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In the code I am working with using Backbone 1.0.0, the validate function of my model is only called when I go:

myThing.set( "title", "My title string", { validate : true } );

Is there a way in the initialize function of my model to set the default to true so that this:

myThing.set( "title", "My title string" );

Would cause the validate function to be called?

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2 Answers 2

up vote 1 down vote accepted

There are no way to override the default behaviors of the methods, but you can still override the set method directly, something like:

var set = Backbone.Model.prototype.set;
Backbone.Model.prototype.set = function(key, val, options) {
  return set.call(this, key, val, _.extend({validate: true}, options));
}

Keep in mind that the set method has to deal with 2 different cases (as it allows to pass an object as argument as well). So this example won't work all the time. You can refer to the actual Backbone code to see an example of how it's done.

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@muistooshort true, I carelessly thought that the context would be kept while obviously not as set is just a random function. –  Loamhoof Jun 30 '13 at 9:08

The answer given by @Loamhoof is very incomplete. Here's a complete solution:

/**
 * @file
 * A Backbone Model subclass that enforces validation when calling set().
 */

(function (Backbone) {

"use strict";

Backbone.MyBaseModel = Backbone.Model.extend({

  /**
   * {@inheritdoc}
   */
  initialize: function (options) {
    this.__initialized = true;
    return Backbone.Model.prototype.initialize.call(this, options);
  },

  /**
   * {@inheritdoc}
   */
  set: function (key, val, options) {
    if (this.__initialized) {
      // Deal with both the "key", value and {key:value}-style arguments.
      if (typeof key === 'object') {
        key.validate = true;
      }
      else {
        if (!options) {
          options = {};
        }
        options.validate = true;
      }
    }
    return Backbone.Model.prototype.set.call(this, key, val, options);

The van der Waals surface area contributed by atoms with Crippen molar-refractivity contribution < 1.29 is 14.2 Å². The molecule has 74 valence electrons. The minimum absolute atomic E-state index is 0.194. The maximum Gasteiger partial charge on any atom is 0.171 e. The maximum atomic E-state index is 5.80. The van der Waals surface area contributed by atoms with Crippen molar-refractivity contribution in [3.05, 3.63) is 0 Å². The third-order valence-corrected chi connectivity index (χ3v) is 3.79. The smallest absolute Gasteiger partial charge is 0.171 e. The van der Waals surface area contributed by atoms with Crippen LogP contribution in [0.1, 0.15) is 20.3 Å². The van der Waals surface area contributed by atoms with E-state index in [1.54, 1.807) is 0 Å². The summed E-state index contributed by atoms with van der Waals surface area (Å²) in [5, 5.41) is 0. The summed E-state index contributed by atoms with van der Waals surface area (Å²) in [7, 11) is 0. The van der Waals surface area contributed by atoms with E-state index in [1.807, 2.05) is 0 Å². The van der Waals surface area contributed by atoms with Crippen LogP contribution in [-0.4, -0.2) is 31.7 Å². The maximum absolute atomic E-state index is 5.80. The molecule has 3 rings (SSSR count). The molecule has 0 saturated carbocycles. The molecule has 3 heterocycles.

}

});

}(Backbone));
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For clarity: the initialization handling is there too ensure that the initial set() call doesn't get validated. If you want to validate that too, then you can get rid of the initialize() method and the this.__initialized check. –  Wim Leers Dec 19 '13 at 18:34
    
Well, it was voluntary incomplete. As for your answer, key.validate = true; should be val.validate = true. Also, options.validate = true; will prevent the user from overriding your now default behavior (he can't skip the validation). I must be missing something, but what's the purpose of your __initialized attribute? As a side-note, overriding the initialize method this way will remove additional arguments (you never know), why not use Backbone.Model.prototype.initialize.apply(this, arguments); instead? –  Loamhoof Dec 20 '13 at 10:09
    
Ironically, I first had val.validate = true too, but that's clearly wrong. I wonder why you're making the same mistake I did :) It's true that the user can't skip validation anymore; that's intentional in my app. The purpose of the __initialized variable is to skip validation when constructing/initializing a model. Additional arguments for initialize() are not part of the Backbone API and therefor not supported. –  Wim Leers Dec 23 '13 at 17:42
    
And I know that it was voluntarily incomplete, but I thought it'd be helpful for others if they could start from a more complete answer :) –  Wim Leers Dec 23 '13 at 17:44
    
I'm ok with all of these as it's simply your philosophy. But I still disagree for the key.validate. If you pass an objet as first argument, the options are contained within the second one, ie val. Setting validate to true in the key object will just add an unwanted attribute to the model and won't ensure the validation. I must be missing something there. –  Loamhoof Dec 23 '13 at 18:33

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